Wat Suthat Thepwararam is one of Bangkok’s oldest and most impressive Buddhist temples. It features an elegant prayer room with high ceilings, rich murals and exquisite hand-carved teak paneling on the doors. It is well known for its imposing giant red swing. Stand at the entrance.
The Wat Suthat temple in Bangkok was built under King Rama I, who decided to make this temple to protect a 13th-century Buddha statue. One can admire 150 hand-made Buddha images safeguarding the temple on the temple’s walls. Today, millions of tourists who come here to admire the magnificent chapel visit Wat Suthat temple and the magnificent Buddha statue enshrined in it every day. Of course, you can. Take advantage of the giant swing and the red pillars in front of the temple!
Highlights about Wat Suthat:
Wat Suthat Thepwararam was commissioned by King Rama I (1782-1809) to house a 13th-century bronze Buddha sculpture from Sukhotai. The temple was completed during the reign of King Rama III (1824-1851). The prayer hall describes the 24 previous incarnations of the Buddha. Chinese stone carvings and 8-story hexagonal pagodas line the temple’s outer walls. They are believed to have been shipped as ballast on Chinese merchant junk.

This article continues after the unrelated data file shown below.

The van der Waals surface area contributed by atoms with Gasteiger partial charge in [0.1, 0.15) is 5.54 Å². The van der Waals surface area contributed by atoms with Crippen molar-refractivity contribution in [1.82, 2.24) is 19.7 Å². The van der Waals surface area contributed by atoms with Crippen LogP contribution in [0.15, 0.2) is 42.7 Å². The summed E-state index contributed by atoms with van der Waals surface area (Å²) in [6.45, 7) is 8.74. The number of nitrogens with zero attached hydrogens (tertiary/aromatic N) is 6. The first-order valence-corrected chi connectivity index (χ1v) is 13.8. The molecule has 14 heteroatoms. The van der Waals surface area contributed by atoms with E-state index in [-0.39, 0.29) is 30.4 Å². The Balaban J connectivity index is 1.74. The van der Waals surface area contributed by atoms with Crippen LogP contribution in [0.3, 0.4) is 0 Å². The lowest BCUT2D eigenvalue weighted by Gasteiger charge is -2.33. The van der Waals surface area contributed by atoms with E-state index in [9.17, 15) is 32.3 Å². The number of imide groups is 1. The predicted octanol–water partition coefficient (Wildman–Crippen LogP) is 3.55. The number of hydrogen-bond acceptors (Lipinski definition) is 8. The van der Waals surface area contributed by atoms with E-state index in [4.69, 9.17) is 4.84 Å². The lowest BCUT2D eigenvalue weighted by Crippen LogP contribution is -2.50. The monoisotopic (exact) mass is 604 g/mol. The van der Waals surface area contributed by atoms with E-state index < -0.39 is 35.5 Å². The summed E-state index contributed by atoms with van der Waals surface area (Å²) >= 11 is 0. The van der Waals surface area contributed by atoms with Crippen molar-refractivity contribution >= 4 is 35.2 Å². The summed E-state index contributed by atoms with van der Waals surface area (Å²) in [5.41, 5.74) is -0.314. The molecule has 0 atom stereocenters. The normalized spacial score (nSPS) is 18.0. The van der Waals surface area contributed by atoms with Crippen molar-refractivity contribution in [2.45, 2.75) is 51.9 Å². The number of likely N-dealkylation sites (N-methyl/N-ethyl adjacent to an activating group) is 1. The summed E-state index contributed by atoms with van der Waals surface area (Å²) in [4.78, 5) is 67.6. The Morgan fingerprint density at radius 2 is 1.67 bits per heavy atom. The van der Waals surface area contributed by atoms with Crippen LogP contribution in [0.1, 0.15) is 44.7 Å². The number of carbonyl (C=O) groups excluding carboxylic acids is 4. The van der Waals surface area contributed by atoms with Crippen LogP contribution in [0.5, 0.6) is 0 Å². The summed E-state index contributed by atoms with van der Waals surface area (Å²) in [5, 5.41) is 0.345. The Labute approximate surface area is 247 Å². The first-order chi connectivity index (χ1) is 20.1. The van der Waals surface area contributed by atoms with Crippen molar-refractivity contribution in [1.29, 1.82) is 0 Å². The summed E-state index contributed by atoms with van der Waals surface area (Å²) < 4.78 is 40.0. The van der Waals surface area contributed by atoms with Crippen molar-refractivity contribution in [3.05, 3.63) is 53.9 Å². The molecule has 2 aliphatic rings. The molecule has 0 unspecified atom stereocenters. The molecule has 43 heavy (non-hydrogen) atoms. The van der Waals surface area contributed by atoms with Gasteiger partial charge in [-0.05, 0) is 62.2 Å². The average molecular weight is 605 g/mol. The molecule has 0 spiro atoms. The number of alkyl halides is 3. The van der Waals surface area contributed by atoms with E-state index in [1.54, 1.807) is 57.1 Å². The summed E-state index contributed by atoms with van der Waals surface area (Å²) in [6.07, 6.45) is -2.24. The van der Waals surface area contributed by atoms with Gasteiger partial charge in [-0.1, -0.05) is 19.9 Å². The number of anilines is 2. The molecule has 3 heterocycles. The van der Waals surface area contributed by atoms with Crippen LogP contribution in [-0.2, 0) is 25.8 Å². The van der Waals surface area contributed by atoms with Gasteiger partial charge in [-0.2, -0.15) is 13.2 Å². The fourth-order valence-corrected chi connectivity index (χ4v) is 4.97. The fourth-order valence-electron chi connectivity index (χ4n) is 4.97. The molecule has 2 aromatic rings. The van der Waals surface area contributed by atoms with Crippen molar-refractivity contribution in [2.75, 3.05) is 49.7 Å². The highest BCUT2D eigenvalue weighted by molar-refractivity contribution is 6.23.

The architecture of the temple is impressive. You will admire all the frescoes, ceilings and pinnacles that decorate the temple. In the chapel of Wat Suthat temple, it is possible to observe the 24 images of Buddha through beautiful frescoes.
The famous giant swing at Wat Suthat is a must-see, especially after exploring the Grand Palace and Wat Phra Kaew. The enclosed courtyard surrounding the main prayer hall has around 156 Buddha images, while the outer walls and four front doors are individually hand-carved with intricate detail.
Good to know about Wat Suthat:
At 21.15 meters high, the giant swing sits between Wat Suthat and Bangkok City Hall. It’s two imposing red pillars and intricately carved transom can be seen from afar. In the past, during the Brahmin thanksgiving ceremony (mid-December), young men rode the swing in the air, which at full swing hung 24 meters above the ground. They tried to grab a bag of silver coins with their teeth.
This somewhat risky practice was discontinued in 1932, so this giant swing now offers good photo-ops for visitors to Wat Suthat Thepwararam.
More about Wat Suthat Temple:
The Wat Suthat temple in Bangkok was the brainchild of King Rama I but was completed during the reign of King Rama III. Inside, besides the bronze statue of Buddha, you can admire the handcrafted depictions of Buddha, the frescoes and also the beautiful arches that lead to the chapel. The temple covers an area of four hectares and is located in the Rattanakosin area, where the Grand Palace and Wat Phra Kaeo are also found. This is the oldest. Part of the city, and it’s also the part that preserves the ancient traditions. Visiting Wat Suthat Temple and the Rattanakosin area will immerse you in a sacred and contemplative atmosphere.
During your vacation in Thailand, you cannot miss the opportunity to discover this country’s ancient history and traditions. So it’s better to start from the capital and Wat Suthat temple!